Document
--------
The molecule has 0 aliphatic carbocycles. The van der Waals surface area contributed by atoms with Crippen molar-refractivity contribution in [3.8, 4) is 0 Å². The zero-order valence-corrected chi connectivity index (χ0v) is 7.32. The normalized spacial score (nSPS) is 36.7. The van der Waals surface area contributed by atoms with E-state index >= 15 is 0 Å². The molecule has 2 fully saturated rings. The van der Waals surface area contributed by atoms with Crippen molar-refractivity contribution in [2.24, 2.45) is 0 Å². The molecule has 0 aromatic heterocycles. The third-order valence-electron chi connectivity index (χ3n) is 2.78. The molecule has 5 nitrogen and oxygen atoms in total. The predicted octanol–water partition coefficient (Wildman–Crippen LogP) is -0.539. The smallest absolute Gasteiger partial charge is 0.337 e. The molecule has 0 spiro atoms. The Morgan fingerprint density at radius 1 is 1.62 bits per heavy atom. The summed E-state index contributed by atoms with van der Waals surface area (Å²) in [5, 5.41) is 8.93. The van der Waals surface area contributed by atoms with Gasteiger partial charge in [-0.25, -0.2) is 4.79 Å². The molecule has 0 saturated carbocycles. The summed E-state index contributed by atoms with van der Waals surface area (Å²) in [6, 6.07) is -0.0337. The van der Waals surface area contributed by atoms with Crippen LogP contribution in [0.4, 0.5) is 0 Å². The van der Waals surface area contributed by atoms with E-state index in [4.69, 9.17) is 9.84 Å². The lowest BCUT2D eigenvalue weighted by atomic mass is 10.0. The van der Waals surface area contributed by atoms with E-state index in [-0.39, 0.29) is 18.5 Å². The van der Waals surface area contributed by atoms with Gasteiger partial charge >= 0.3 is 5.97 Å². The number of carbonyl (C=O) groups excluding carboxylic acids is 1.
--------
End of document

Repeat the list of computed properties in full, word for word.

The molecule has 0 aliphatic carbocycles. The van der Waals surface area contributed by atoms with Crippen molar-refractivity contribution in [3.8, 4) is 0 Å². The zero-order valence-corrected chi connectivity index (χ0v) is 7.32. The normalized spacial score (nSPS) is 36.7. The van der Waals surface area contributed by atoms with E-state index >= 15 is 0 Å². The molecule has 2 fully saturated rings. The van der Waals surface area contributed by atoms with Crippen molar-refractivity contribution in [2.24, 2.45) is 0 Å². The molecule has 0 aromatic heterocycles. The third-order valence-electron chi connectivity index (χ3n) is 2.78. The molecule has 5 nitrogen and oxygen atoms in total. The predicted octanol–water partition coefficient (Wildman–Crippen LogP) is -0.539. The smallest absolute Gasteiger partial charge is 0.337 e. The molecule has 0 spiro atoms. The Morgan fingerprint density at radius 1 is 1.62 bits per heavy atom. The summed E-state index contributed by atoms with van der Waals surface area (Å²) in [5, 5.41) is 8.93. The van der Waals surface area contributed by atoms with Gasteiger partial charge in [-0.25, -0.2) is 4.79 Å². The molecule has 0 saturated carbocycles. The summed E-state index contributed by atoms with van der Waals surface area (Å²) in [6, 6.07) is -0.0337. The van der Waals surface area contributed by atoms with Crippen LogP contribution in [0.4, 0.5) is 0 Å². The van der Waals surface area contributed by atoms with E-state index in [4.69, 9.17) is 9.84 Å². The lowest BCUT2D eigenvalue weighted by atomic mass is 10.0. The van der Waals surface area contributed by atoms with E-state index in [-0.39, 0.29) is 18.5 Å². The van der Waals surface area contributed by atoms with Gasteiger partial charge >= 0.3 is 5.97 Å². The number of carbonyl (C=O) groups excluding carboxylic acids is 1.